Paul Javal is a writer who is hired to make a script for a new movie about Ulysses more commercial, which is to be directed by Fritz Lang and produced by Jeremy Prokosch. But because he let... See full summary »
A young woman, Karin, has recently returned to the family island after spending some time in a mental hospital. On the island with her is her lonely brother and kind, but increasingly ... See full summary »
Max von Sydow
A man wanders out of the desert after a four year absence. His brother finds him, and together they return to L.A. to reunite the man with his young son. Soon after, he and the boy set out ... See full summary »
Harry Dean Stanton,
"The Silence" is about the emotional distance between two sisters. The younger one is still attractive enough to pick up a lover in a strange city. The older one -- even though she is very ... See full summary »
Paul Javal is a writer who is hired to make a script for a new movie about Ulysses more commercial, which is to be directed by Fritz Lang and produced by Jeremy Prokosch. But because he let his wife Camille drive with Prokosch and he is late, she believes, he uses her as a sort of present for Prokosch to get get a better payment. So the relationship ends. Written by
Stephan Eichenberg <firstname.lastname@example.org>
It is possible that all "mistakes" in the film that involve visible equipment are intentional, or at least intentionally uncorrected: the film, after all, is about the artificiality of making a film, and the initial credit sequence shows filmmakers shooting the film itself. See more »
I've noticed the more we doubt, the more we cling to a false lucidity, in hope of rationalizing what feelings have made murky.
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The opening cast credits are read, without titles See more »
Contempt is the type of film that can create that feeling between itself and the audience watching. It is a strange mix of cinematic magic and unrealistic psychobabble. Jean-Luc Godard is one of the greatest of all directors and perhaps the most successful of the French New Wave, one of the most important occurrences in film history. He had already hit success with his ground-breaking Breathless and his personal My Life to Live. Here, he is at his most experimental, even more so than in The Little Soldier. From the opening shot of a camera tracking an actor down towards where the narrative camera is, there is no doubt this is a unique picture.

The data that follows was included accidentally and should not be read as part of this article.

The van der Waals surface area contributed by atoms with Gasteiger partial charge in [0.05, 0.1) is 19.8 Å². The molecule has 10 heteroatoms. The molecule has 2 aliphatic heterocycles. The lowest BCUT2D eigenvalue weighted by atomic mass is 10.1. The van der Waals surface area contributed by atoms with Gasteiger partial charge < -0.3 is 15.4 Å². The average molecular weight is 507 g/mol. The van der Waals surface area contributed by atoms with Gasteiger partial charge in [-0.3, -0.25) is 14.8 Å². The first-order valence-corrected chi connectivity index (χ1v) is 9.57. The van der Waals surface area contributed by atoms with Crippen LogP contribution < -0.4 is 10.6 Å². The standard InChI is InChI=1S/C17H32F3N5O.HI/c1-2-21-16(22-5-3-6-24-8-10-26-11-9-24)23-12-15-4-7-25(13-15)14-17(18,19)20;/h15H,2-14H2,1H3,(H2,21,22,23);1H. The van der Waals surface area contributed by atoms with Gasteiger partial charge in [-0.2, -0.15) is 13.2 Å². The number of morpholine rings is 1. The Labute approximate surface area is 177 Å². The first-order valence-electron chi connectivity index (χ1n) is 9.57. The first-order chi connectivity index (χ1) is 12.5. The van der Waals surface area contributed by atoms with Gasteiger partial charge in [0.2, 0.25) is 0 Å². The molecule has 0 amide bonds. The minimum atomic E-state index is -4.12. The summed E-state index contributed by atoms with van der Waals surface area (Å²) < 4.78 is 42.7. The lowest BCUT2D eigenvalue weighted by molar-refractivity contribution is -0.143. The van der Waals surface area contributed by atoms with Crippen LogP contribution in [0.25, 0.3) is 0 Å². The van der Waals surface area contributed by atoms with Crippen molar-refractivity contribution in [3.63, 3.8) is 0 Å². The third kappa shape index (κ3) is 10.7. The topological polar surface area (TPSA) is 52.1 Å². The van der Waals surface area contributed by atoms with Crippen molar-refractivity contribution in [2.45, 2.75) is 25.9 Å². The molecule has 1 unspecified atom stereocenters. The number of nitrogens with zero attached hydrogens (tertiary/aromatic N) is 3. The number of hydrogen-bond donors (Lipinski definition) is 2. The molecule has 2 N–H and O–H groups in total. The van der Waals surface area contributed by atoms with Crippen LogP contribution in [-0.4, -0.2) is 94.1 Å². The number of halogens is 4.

We then get multiple scenes involving the strangest nude scenes ever recorded. This film stars Bridgette Bardot, one of the most beautiful and captivating women ever to be in a movie, and Godard intentionally films her almost completely without a sense of eroticism or sexiness. She, like everything else here, is objectified, pushed away and gives us a chance to consider other films we have seen.
This is a rare gift to film lovers, a story that cannot be judged on standard grounds because it is not a standard film. Godard, I believe, is showing the absolute boundaries of the cinema, daring to go farther than nearly anyone before or after him. For most, it will totally polarize them and perhaps turn them off to Godard or even foreign films completely. But, that should not be the case. True, this is a head-scratcher, but you cannot expect normalcy from a director like Godard. Here, along with most of his other work, he proved that the director, if given freedom, can change the look and feel of a film to an unlimited amount of options and opportunities. Roger Ebert said that Godard never made another movie like this because he realized he couldn't. I think he didn't because he realized cinema hasn't reached those limits yet; and perhaps never will.
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